Thanks to the following educators for participation in the field day and information for this article:
Eric Baker, Estill Co Extension Agriculture/Natural Resource Agent
Jason Powell, KDF
Sam Miller, NRCS
Merle Hacker, KDF&W
Portia Brown, KWOA
Henry Duncan and Clarissa Rentz, KWOA – photos
Woodlands owners experienced an exceptional on-site tour of a top-rated tree farm on October 5. Jack Stickney, 2016 Kentucky Tree Farmer of the Year, and his wife Teresa own 100 acres of woodlands in Estill County. During the field day agency professionals assisted the Stickney’s demonstrations, covering topics that included timber stand improvement (TSI) practices, technical and financial assistance programs, advanced agricultural practices, shitake mushroom production and wildlife habitat management.
Located in the eastern knobs and eastern coalfield region of Kentucky, Estill County transitions the bluegrass to the mountains. The county is covered by 116,480 acres of woodland which is an important part of the local economy. Approximately 75 percent of Estill County is forest, of which around 4,500 acres lie within the Daniel Boone National Forest.
Estill County has beautiful natural resources and we were so pleased to have 101 people come enjoy the field day and help showcase the Stickney family’s exceptional stewardship efforts on their farm and woodlands. Eric Baker, Estill Coounty Agriculture/ Natural Resource Extension Agent
The Stickneys got a forest stewardship plan from KDF in 1987, the same year they purchased the land. In accordance with the plan they have implemented timber stand improvement (TSI) on all their woodlands. Sam Miller, NRCS Technical and Financial Assistance Program, has worked with the Stickneys over the last 20 years to provide financial assistance through various programs (WHIP, FIP – now EQIP, and CRP). They broke the TSI practice down into segments of 8 to 10 acres to be tackled at a time. For this practice KDF helped by marking the trees.
Marking trees – KDF uses a blue dot to identify trees to be killed using hack and squirt or cut stump herbicide treatment. An “X” is used to mark desirable species, such as red and white oak, hickory and poplar that could benefit from simply cutting to encourage healthy re-sprout; no herbicide would be used on these stumps.
The Stickneys have planted a variety of tree species. They began by planting northern hardy pecans 25 years ago but have not had significant nut production. The trees still help preserve water quality. In 2003, under the Conservation Reserve Program they planted more pecans and walnuts in a 2.2-acre tract of bottomlands along the Red River. This area has flooding so their practices help water quality. They also planted a few cypress trees. The first planting was 800 trees 15 years ago. Early plantings did not fare so well due to weeds and deer and beaver predation. KDF helped with the next planting – in rows 12 feet apart with seedlings at 8 foot centers – and using herbicides to control weeds.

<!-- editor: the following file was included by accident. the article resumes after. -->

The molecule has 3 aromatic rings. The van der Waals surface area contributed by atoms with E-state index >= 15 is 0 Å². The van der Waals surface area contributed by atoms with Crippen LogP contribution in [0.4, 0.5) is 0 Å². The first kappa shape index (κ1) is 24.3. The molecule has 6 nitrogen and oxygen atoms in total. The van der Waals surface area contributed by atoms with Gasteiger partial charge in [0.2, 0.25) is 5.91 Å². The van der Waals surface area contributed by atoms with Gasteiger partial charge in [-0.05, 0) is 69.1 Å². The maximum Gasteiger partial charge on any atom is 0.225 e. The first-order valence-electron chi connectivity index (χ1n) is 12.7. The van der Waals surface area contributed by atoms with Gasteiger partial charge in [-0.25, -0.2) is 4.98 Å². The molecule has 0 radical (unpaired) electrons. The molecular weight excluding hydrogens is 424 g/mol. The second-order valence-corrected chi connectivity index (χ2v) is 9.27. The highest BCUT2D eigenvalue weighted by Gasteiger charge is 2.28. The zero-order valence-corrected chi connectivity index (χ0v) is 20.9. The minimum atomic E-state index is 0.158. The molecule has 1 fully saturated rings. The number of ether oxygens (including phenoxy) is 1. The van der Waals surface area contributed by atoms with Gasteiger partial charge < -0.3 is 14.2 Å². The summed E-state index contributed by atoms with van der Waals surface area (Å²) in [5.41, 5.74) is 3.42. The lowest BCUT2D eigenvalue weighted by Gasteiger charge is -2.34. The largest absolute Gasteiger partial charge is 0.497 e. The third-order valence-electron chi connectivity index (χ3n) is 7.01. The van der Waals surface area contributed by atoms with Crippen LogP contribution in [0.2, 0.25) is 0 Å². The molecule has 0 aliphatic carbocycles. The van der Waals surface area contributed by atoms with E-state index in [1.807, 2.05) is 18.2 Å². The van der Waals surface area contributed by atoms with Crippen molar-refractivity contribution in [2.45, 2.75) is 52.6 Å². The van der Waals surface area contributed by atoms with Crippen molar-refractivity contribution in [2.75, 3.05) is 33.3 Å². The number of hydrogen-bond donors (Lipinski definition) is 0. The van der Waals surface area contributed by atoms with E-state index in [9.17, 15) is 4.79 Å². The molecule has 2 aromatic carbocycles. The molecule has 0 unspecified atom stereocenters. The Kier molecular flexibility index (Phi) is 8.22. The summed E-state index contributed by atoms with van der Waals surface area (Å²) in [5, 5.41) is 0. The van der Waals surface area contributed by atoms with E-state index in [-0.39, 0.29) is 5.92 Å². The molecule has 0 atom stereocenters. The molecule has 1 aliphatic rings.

For decades, Estill County first thought of woodland as a logging opportunity. Too often, the woods were high graded and left without any consideration for the future. This is not a sustainable practice. It is far better to harvest in a calculated way, doing selective harvesting with management post-harvest for desirable species to come back. Managing woodlands is investing in the future.
The Stickney’s first non-timber forest product venture was growing shitake mushrooms from logs. The first ten years was for personal use. After a TSI practice opened a 67 acre area, they began growing mushrooms on 500 logs. They transitioned to a commercial operation adding oyster mushrooms to the shiitake farming. Their
land is at the edge of the outer Bluegrass and the Knobs limestone creek bottoms are excellent for soaking logs.
Eighty percent of the nutrients in mushrooms comes from the mycelium. The stem of a shiitake has a lot of medicinal value. Teresa dries the stems and grinds them into a powder that she uses to add flavor to recipes for gravy and Alfredo sauce. Jack says “Eastern Kentucky should be the mushroom capital of the world.” He thinks there is a valuable future market for mushrooms as a medicinal product, especially in cancer treatment.
In 2003, the Stickneys planted native warm season grasses to provide rotational grazing for their grass fed beef production and to provide grazing throughout the summer. They have a 30 to 50% improvement over continuous grazing by using rotation. They fenced cattle out of the streams and woodlands and instead water them using gravity-fed waterlines from a spring on the property to four strategically placed tanks. In addition to rotational grazing, the native warm season grasses provide good mixes for pollinators and value for ground nesting species, rabbits, turkeys and quail. Undergrowth in woodland habitats is fabulous for wildlife such as rough grouse and other birds. They like the scattered light as opposed to the closed canopy. Mid story removal also promotes filtered sunlight.
The next stage for the Stickney’s woodlands will be to ramp up invasive species management. They are fighting bush honeysuckle and multiflora rose. Having a plant identification guide can help identify invasives. Many factors, such as ice storms, disease and insects open up the forest and introduce opportunities for invasives.
Managing woods for a diversity of species helps brace against diseases that can take out one species.
Life isn’t all crop production at the tree farm. The Stickneys have hosted many educational field days over the years including Scouts, MACED, Shitake Mountain Mushroom Foundation Festival and environmental practices. They have a teepee for the Scouts to use and an elevated viewing station in the woods. They have excellent wildlife and allow deer and turkey hunting.